Philosophers who aren’t working to narrow this gap–by concentrating on their teaching, tailoring their classes to this new reality, and supporting colleagues who are teaching in the trenches–are working to maintain it, perhaps even contributing to our nation’s social instability in the process.

There’s a scolding here for all of us: the quiet and/or ignorant research-focused scholars who’ve done nothing to improve either labor conditions for contingent faculty or learning for their students; the sympathetic department chairs, who, in order to compensate for the labor injustice, require little, in terms of teaching effectiveness, from their contingent faculty; and the contingent faculty themselves, who are not fulfilling their students’ needs.

But there’s a carrot here for us as well. By concentrating on our classes and building our majors, by thinking as hard about how we might serve our students as we do about our favorite philosophical puzzles, by treating teaching as an area of effort and expertise instead of something at which all philosophers naturally excel, we just might save our discipline from the troubling reports of its growing irrelevance.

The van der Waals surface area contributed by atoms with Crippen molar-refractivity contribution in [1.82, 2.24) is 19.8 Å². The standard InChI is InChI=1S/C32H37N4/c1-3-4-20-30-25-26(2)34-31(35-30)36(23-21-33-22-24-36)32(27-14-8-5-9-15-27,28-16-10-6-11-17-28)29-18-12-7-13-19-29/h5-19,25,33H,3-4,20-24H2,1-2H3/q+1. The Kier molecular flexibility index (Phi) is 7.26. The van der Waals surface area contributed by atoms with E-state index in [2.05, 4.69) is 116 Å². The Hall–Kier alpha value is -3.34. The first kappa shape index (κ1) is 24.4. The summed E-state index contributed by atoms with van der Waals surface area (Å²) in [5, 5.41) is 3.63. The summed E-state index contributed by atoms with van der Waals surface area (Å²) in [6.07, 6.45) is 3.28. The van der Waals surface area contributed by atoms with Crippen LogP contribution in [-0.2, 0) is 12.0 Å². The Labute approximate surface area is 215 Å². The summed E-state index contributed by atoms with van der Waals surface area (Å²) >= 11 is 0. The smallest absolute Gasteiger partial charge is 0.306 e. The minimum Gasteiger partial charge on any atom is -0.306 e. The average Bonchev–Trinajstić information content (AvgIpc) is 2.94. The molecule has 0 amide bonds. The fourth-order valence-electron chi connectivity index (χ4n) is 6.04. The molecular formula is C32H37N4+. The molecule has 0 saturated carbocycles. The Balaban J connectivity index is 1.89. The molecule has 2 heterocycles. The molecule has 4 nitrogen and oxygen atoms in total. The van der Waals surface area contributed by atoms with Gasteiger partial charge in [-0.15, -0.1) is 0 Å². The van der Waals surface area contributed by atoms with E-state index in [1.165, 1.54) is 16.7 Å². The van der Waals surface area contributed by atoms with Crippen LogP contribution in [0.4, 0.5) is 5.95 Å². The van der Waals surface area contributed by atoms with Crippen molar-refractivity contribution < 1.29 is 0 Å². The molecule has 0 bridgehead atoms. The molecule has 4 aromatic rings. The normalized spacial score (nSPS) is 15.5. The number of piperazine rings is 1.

It’s not going to be a brilliant J Phil paper that gets the nation to see the value of philosophy. It’s going to be a legion of engaged, talented, and well-supported philosophy teachers who succeed in developing a legion of intellectually bitten, highly skilled students—students who will leave our classrooms and enter the Republic saying things like:

  • “It wasn’t until I took philosophy of biology that I really understood Darwin’s theory of evolution.”
  • “Reading the Meditations pushed me to think creatively about alternative possibilities.”
  • “Studying evidentiary gaps in the proofs for God’s existence left me with a clearer account of faith.”
  • “My philosophy teacher taught me how to write” and so much more.